In fact, it was early on in my life that I learned a car would have the power to manage how I felt about myself and where I belonged in society.
Years before high school, nearly all of us have miniature car toys to play with. For many boys, truck is a popular first word. Furthermore, before we can even walk, we push ourselves through the living room on little plastic cars. Yet, how often do we stop to consider how strange this relationship is and how early it actually begins?
This relationship of human and car becomes further solidified as we grow up. For most American teenagers, getting a driver’s license is a rite of passage. Some elect to go to the DMV to get their license the very day they turn 16.
A somewhat Freudian idea posed by Clotaire Rapaille in his book The Culture Code, suggests that the American emotional connection to the car is so strong because more than 80 percent of Americans’ first sexual experience is in the backseat of a car.
Later on in adulthood, the car serves as not only transportation, but as a home away from home and even an extension of who we are. Inventions over time such as fast food in the 1920s, have led our culture to spend more and more time in cars.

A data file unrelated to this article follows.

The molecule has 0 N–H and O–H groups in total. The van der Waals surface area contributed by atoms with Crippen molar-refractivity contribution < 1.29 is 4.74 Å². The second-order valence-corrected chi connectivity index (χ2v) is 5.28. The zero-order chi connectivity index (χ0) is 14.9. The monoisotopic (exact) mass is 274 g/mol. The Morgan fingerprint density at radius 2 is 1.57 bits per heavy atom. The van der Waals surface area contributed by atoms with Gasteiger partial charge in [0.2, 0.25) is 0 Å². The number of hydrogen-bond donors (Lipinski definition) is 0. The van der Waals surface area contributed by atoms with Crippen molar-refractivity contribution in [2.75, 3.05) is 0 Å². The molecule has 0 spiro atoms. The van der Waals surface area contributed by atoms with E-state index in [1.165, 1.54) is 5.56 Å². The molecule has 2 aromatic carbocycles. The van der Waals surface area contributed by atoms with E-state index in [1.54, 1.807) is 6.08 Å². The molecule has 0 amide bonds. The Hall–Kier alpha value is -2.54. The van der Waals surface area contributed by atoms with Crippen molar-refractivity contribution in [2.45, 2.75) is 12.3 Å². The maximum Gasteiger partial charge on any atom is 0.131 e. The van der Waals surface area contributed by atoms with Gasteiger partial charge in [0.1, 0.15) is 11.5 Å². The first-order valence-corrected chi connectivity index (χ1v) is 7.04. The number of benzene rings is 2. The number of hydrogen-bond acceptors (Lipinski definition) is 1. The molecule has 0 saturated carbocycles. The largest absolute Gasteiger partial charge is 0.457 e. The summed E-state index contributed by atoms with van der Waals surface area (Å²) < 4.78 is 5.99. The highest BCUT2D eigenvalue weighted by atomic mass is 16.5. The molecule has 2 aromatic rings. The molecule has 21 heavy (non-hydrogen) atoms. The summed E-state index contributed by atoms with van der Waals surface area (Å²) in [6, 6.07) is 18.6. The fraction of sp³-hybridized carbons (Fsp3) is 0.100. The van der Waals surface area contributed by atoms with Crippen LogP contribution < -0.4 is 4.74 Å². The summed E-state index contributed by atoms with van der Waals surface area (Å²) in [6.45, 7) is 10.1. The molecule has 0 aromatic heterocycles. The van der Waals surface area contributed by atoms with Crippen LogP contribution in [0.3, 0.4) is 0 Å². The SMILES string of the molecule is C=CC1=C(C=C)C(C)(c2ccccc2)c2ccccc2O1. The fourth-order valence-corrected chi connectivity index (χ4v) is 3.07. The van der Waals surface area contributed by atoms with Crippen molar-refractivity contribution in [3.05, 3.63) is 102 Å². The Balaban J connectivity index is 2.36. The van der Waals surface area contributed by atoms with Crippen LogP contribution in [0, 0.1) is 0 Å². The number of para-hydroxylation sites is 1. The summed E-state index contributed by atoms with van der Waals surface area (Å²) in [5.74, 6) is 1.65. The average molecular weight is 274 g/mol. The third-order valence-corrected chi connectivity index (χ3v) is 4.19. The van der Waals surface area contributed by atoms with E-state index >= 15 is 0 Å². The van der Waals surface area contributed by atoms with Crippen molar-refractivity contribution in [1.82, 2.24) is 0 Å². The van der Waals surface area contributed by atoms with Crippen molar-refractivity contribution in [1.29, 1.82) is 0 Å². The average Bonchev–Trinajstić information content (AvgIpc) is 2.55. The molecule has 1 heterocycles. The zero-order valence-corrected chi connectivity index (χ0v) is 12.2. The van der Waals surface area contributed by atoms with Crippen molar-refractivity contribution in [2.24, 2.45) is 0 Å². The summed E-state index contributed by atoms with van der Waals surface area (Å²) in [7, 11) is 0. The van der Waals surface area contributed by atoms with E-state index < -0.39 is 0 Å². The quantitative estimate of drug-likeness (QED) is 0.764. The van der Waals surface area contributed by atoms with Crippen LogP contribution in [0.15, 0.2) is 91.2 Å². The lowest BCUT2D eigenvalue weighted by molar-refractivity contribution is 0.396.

Inevitably, the car is part of American identity. The biggest industry after the decline of cigarette advertising that I can think of which appeals to people’s sense of identity is the car industry. “What you drive, is who you are,” is the message many auto companies would like us to think and it works; most of us are attracted to a car because of the emotional appeal attached to the marketed image. Just take a look at these advertisements.
A 1991 survey by the Roper Center at University of Connecticut found that 75 percent of Americans believed a car was essential to “the good life,” and according to the book, Energy and Equity, by Ivan Illich, Americans spend a whopping 1,600 hours a year in their cars (28 percent of our time.).
For information on the cost of maintaining this relationship, click here.